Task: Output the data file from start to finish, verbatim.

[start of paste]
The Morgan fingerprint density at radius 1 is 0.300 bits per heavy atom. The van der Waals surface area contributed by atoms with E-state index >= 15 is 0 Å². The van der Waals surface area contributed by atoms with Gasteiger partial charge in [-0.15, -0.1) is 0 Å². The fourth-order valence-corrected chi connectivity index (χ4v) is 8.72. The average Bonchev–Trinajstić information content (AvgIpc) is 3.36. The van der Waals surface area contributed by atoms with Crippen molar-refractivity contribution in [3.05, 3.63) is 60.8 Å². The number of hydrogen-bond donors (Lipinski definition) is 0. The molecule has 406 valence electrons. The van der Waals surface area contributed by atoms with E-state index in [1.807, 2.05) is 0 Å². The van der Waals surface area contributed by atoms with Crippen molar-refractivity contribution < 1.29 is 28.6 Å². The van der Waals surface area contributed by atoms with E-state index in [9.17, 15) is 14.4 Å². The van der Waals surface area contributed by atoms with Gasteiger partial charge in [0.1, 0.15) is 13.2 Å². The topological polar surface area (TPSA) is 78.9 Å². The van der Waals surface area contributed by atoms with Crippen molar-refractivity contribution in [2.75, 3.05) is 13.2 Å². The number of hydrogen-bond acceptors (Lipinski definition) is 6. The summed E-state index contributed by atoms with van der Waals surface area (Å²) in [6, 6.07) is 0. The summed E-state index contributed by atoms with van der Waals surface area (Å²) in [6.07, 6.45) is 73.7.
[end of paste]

The Morgan fingerprint density at radius 1 is 0.300 bits per heavy atom. The van der Waals surface area contributed by atoms with E-state index >= 15 is 0 Å². The van der Waals surface area contributed by atoms with Gasteiger partial charge in [-0.15, -0.1) is 0 Å². The fourth-order valence-corrected chi connectivity index (χ4v) is 8.72. The average Bonchev–Trinajstić information content (AvgIpc) is 3.36. The van der Waals surface area contributed by atoms with Crippen molar-refractivity contribution in [3.05, 3.63) is 60.8 Å². The number of hydrogen-bond donors (Lipinski definition) is 0. The molecule has 406 valence electrons. The van der Waals surface area contributed by atoms with E-state index in [1.807, 2.05) is 0 Å². The van der Waals surface area contributed by atoms with Crippen molar-refractivity contribution < 1.29 is 28.6 Å². The van der Waals surface area contributed by atoms with E-state index in [9.17, 15) is 14.4 Å². The van der Waals surface area contributed by atoms with Gasteiger partial charge in [0.1, 0.15) is 13.2 Å². The topological polar surface area (TPSA) is 78.9 Å². The van der Waals surface area contributed by atoms with Crippen molar-refractivity contribution in [2.75, 3.05) is 13.2 Å². The number of hydrogen-bond acceptors (Lipinski definition) is 6. The summed E-state index contributed by atoms with van der Waals surface area (Å²) in [6, 6.07) is 0. The summed E-state index contributed by atoms with van der Waals surface area (Å²) in [6.07, 6.45) is 73.7.